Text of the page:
Wednesday, November 07, 2007

Oprah Cuts Down Little Tree

The Great and Mighty O eliminated The Education of Little Tree from her website, a book she once described as "a loving story about a boy growing up with his grandfather and learning about nature and speaking to the trees." When Winfrey discovered that the author was a racist and member of the KKK, she made her decision:
There's a part of me that said, `Well, OK, if a person has two sides of them and can write this wonderful story and also write the segregation forever speech, maybe that's OK.' But I couldn't — I couldn't live with that."
But let's apply her rationale to the marriage between all novels and authors -- can we ever enjoy a book written by a jerk? And admit that we liked it? How badly must a storyteller sin before we can no longer receive a story?

6 comments:

  1. I think that is a difficult issue but ultimately art has to stand on its own merit. History is chock-full of great yet nasty artists from one degree or another, such as children's author Roald Dahl (Charlie and the Chocolate Factory and James and the the Giant Peach, among others) who was anti-simitic. If you start judging art on the character of the artist you might find that you're very soon without any.

    Still, I'm not sure I would condemn Oprah's decision, which must be difficult given her influence and the message she sends to millions of people with her every word. She has, like it or not, something of a moral authority and here, erring on the side of a conservative choice was probably the right thing to do.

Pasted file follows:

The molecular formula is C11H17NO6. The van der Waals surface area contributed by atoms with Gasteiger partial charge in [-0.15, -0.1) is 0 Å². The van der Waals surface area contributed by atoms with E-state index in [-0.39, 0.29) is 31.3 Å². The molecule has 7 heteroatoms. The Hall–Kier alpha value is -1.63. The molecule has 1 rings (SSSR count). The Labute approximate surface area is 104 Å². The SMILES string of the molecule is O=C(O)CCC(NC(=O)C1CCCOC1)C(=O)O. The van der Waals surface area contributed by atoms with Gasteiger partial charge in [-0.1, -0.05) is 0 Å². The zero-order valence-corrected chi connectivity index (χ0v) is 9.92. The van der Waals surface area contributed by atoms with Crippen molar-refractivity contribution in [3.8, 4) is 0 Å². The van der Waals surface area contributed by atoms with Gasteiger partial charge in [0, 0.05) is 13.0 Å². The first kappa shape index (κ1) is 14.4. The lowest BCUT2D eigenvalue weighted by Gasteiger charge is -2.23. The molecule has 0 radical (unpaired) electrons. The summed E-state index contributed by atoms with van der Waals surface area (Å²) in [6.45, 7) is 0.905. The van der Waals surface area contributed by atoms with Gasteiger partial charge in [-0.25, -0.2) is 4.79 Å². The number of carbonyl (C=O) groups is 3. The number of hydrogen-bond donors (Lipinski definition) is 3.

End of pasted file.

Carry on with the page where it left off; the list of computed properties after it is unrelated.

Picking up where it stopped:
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  2. I appreciate your balanced response ... so what you're saying is that people with influence have to tread more carefully than the rest of us before endorsing an author. Hmmmmmm ...

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  3. While I would be lying if I said that I was never influenced by an artist's personal life in terms of appreciating their art, I believe that the poem, book, piece of music, or painting should be judged independently from the artist. There are so many beautiful creations that came from people who ranged from "less than perfect" to seriously flawed: works by people who were sexist, racist, and prejudiced in one form or another. And yet the Divine somehow worked through them to create the beautiful works of art, music, and literature that have inspired so many of us. If there are elements of the artists' flaws in the works, then we should definitely be critical and not dismiss them... but I would be loathe to give up my T.S. Eliott or Beethoven.

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  4. Mitali, I think Oprah has a uniquely wide and moralistic influence on an impressionable audience as well as the media, so I wouldn't generalize what I said about people of influence.

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  5. The Education of Little Tree was published as nonfiction, putting it in the same category as A Million Little Pieces by James Frey instead of Charlie and the Chocolate Factory. That is, books by lying jerks as opposed to books by jerks. And we know how little Oprah likes being fooled by lying jerks.

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  6. A the G, you're right. I want to stay open to divine truth coming to me through many human voices, and we're all broken vessels anyway. J.L., good point as always. Memoir is fraught with danger.

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